I walk home from work nearly every day. I've taken to finding longer and more interesting routes home for days like today when the weather is good. One of these routes goes past the duck pond just off of 16th Ave.
I picked up some birdseed and some Murchies tea (this is completely my Uncle Brian's fault!) on my way to the pond today. Technically, I think there are two ponds, or one large pond with a covered connector between the two parts, but everyone in the area just refers to the small park as "The Duck Pond." I fed the ducks at the first pond by scattering some seed, then walked on to my main target - the second pond. I have a routine here. I scatter some seed as I approach the pond. This brings the ducks a-waddling and I keep walking down to the water where my little feathered friend is waiting.
You see, there is one duck there that has a damaged leg. I'm not entirely sure what's wrong with it, she seems to be fine in the water, but she has trouble walking, so she usually misses out on the good food when people feed the ducks and geese. Sensing her weakness, the other birds sometimes pick on her and push by her to get to the food. I suppose I have a soft spot for the underdog, because every few days for the past two months or so I've been stopping by the pond and feeding her. I scatter food for the other ducks (and geese if they're there) to draw them away from her, then I feed her by hand. She seems able to get more food if I hold it up for her than when I put it on the ground in front of her, so I give her handful after handful of seed, scattering a bit whenever the other birds get too close. Sometimes other ducks, or worse the geese, will try to get in on the hand-feeding or sneak the food that piles up in front of her, but unless she reacts with nonchalance, I tend to shoo them away to make sure she gets a good meal.
|My duck is pictured here in|
the midst of some geese before
we developed our routine.
Have you ever had a goose hiss at you? I tend to hiss right back, and that seems to confuse them. They really don't seem to know what to do when the human they were trying to intimidate starts acting like a goose and hissing back. :)
Today I fed my feathered friend and her relatives, then picked a few blackberries by the pond before continuing on past the local high school and into the South Surrey Athletic Park. While passing the baseball diamond and running track, I braved another patch of blackberries only to find that one of the brambles took offence to my stealing its fruit. My french braid got caught in the thorns and I had to rely on the kindness of a good Samaritan who managed to disentangle my hair so that I could make my escape. After thanking her profusely, I refused to admit defeat, so I kept picking the berries in that patch for a few more minutes, but was careful not to get ensnared again.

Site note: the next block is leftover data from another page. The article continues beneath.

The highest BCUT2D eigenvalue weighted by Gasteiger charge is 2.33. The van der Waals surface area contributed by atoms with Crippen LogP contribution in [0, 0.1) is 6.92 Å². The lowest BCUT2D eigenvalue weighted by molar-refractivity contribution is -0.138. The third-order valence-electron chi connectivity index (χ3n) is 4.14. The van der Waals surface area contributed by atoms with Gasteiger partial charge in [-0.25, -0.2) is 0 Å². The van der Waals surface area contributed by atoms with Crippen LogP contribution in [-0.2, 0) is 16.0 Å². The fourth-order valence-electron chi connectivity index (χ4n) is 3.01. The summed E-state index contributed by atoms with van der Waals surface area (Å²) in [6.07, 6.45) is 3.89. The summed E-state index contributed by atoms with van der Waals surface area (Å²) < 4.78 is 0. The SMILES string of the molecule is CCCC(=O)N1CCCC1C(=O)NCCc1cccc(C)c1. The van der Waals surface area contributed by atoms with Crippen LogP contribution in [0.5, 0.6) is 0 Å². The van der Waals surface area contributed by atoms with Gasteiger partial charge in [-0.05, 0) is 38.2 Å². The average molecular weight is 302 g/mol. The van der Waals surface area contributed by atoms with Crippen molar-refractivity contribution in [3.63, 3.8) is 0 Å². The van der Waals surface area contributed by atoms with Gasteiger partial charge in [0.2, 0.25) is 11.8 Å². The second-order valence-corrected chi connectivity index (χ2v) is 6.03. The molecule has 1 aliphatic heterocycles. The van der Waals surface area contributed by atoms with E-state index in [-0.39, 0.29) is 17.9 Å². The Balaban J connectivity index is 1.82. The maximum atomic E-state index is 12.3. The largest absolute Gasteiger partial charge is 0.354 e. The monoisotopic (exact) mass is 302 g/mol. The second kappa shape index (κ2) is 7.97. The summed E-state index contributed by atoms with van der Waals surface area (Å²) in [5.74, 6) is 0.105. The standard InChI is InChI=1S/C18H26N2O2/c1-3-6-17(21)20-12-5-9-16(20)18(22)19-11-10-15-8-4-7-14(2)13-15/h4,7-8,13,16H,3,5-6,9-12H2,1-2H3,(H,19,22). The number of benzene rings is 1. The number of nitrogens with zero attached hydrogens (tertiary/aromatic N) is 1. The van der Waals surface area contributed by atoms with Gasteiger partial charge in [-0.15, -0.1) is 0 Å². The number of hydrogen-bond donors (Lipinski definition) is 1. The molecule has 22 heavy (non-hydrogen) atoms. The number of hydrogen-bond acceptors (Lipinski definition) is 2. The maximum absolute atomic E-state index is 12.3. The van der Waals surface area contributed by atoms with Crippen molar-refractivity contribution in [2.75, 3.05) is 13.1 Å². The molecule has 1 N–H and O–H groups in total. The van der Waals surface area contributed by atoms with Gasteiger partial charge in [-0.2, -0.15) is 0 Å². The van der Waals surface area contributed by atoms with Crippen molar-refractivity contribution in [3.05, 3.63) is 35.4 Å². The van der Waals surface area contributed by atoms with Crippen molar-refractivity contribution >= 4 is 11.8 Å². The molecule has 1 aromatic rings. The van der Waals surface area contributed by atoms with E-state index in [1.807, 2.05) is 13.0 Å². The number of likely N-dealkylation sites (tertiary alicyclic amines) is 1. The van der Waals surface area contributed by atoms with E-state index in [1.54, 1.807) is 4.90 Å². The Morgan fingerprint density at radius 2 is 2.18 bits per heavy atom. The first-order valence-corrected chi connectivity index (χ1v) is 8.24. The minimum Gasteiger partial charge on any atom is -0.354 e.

As I meandered along the Hearts In Motion trail by the park I stopped here and there to pick some huckleberries and little wild blackberries along the way. During one of my stops an older Asian gentleman was walking the other way along the path. He is one of the many people I see on my walks home each day, most of whom exchange a polite nod and a smile as we cross paths. He saw my bag full of berries and my juice-stained hands and asked in heavily accented English: "are they available?" It was clear that this was not his primary language, and it took me a minute to decipher his gestures and words, but I told him that yes, anyone could pick them. I then showed him which bushes had huckleberries and blackberries, handed him a couple, assured him with words and gestures that they were good to eat, and told him to stay away from the black round berries which were not. He was amazed that anyone could pick and eat the berries. After trying the fruit and beaming with joy, he had me teach him how to say "huckleberry" and a moment after he resumed his walk, he was on his cell phone chattering in his own language. The only word I could decipher from his conversation was "huckleberry." I could be wrong, but I'd like to think that he was telling his wife of his new discovery and the nice young lady who drew his attention to the delicacies he'd unknowingly been walking past every day.